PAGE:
However these advantages come at a high cost both financially and operationally.

The F35B will cost more to buy and will require more expensive aerial refueling support.

In addition,it is less capable than the F35C in terms of range,payload and endurance.


There is an additional advantage which comes from using catapult equipped aircraft carriers as a sea base.

Helicopter based Airborne Early Warning (A.E.W.) aircraft are limited in terms of range,endurance,speed and altitude (and hence radar horizon).

They are incapable of supporting combat aircraft operating far from the sea base.

Consequently they must be supplemented by land based fixed wing A.E.W. aircraft.

These large aircraft operating far from their land bases have a substantial requirement for aerial refueling.

The cost of operating two A.E.W. fleets and providing the additional air tanker support for the land based aircraft is significant.

However,a carrier equipped with catapults would permit both of these fleets to be replaced with a smaller number of carrier capable fixed wing A.E.W. aircraft at a far lower cost.


In conclusion,the sea based F35C appears to be the most cost effective means for the United Kingdom to deliver air power.

Combined with fixed wing carrier capable A.E.W. aircraft,this option may offer cost savings of close to £2,000 Million a year combined with an enhanced ability to deploy air power globally.

These cost savings would derive from the following:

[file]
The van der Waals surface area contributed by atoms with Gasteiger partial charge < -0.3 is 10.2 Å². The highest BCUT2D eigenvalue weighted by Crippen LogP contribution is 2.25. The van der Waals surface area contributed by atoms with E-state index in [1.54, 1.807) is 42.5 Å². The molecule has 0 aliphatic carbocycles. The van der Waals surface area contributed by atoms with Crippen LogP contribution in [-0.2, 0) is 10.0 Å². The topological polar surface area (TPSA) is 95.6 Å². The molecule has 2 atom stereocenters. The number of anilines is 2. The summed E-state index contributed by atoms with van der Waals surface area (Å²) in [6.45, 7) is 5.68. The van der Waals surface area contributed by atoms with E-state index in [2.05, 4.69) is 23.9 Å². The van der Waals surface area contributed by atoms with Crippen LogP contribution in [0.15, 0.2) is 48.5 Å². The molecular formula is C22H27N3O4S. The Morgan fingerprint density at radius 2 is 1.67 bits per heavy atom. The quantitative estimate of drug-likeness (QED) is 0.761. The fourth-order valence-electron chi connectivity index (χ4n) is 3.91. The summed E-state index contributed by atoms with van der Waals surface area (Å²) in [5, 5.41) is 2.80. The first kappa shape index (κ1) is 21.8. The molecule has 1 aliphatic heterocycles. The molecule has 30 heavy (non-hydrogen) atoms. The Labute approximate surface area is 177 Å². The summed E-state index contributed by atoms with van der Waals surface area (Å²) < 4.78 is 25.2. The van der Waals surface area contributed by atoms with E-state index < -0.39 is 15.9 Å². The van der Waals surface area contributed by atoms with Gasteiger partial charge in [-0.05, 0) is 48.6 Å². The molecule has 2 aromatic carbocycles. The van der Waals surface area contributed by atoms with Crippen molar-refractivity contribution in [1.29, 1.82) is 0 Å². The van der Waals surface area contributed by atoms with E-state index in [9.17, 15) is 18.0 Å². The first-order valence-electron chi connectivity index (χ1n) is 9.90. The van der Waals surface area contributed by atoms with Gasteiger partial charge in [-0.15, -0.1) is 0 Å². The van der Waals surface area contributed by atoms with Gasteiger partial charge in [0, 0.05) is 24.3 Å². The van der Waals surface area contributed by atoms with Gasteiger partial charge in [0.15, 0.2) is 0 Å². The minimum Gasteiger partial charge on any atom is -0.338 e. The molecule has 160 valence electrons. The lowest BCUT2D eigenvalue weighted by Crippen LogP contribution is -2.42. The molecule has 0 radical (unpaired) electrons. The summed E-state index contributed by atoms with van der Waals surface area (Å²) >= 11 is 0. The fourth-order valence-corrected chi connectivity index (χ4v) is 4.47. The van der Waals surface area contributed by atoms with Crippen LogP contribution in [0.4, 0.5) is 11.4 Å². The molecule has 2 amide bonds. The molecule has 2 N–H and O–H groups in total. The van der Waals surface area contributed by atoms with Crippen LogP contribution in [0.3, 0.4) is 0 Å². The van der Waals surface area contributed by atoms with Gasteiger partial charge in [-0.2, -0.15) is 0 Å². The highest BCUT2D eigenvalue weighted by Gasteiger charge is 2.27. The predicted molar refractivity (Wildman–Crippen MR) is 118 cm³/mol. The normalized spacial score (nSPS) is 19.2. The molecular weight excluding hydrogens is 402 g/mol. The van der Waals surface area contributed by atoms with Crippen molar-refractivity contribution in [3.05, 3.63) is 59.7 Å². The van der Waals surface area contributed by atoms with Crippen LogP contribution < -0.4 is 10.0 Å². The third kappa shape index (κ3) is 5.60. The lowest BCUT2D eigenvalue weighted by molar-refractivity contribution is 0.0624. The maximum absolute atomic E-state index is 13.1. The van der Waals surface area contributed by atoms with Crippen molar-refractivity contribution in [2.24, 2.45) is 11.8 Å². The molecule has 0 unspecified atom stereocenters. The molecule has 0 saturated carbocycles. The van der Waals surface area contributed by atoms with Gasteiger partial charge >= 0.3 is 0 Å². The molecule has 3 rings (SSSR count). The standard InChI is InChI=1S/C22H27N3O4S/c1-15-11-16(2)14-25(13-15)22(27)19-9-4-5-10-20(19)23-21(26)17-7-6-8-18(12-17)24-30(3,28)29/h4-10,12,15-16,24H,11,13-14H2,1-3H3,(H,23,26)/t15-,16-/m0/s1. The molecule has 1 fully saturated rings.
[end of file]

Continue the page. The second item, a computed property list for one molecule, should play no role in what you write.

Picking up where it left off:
The ability to reduce the combat aircraft fleet from 330 aircraft at present to around 210 aircraft needed to maintain a front line strength of 124 aircraft with no loss of combat power due to the aircraft carrier's higher sortie generating capability.

The replacement of the Future Strategic Tanker Private Finance Initiative with a more economical outright purchase of 6 tanker aircraft with no lack of tanker capacity due to the much reduced aerial refueling demand.

The replacement of 7 Sentry and 13 Seaking A.E.W. aircraft with 10 E2D Hawkeye A.E.W. aircraft.

3 comments:

Martin said...

Very interesting comments however it is my understanding that a STOVL aircraft can generate almost twice as many sorties as a CATOBAR. Pilots can also launch in worse conditions. A Osprey equiped AEW platform could perform aq simialr role to a E2D hawkeye. Taking this into account your choice of the F35C might not be the best. The much higher training requirments will also make the fleet much more expensive to run.

tangosix said...

Hello Martin,

you raise some very interesting points,in order to answer them more fully I think I will write a post when time permits.

Just for the moment I will say that sortie rates in combat for British and American catapult equipped carriers are no lower than those which the Harrier carriers managed in the Falklands war.


tangosix.

Anonymous said...

as they are now saying , we may have no planes to fly of the carriers, because of incompetence, surley and sane goverment, while awaiting the results or delivery of these new planes, would it not be simpler just to buy , say 40 F18s that can fly of our carriers, or any planes that can fly of our carriers, untill the new ones get here,, rather than look silly , as the only navy with a carrier with no planes .thank you, criss of UK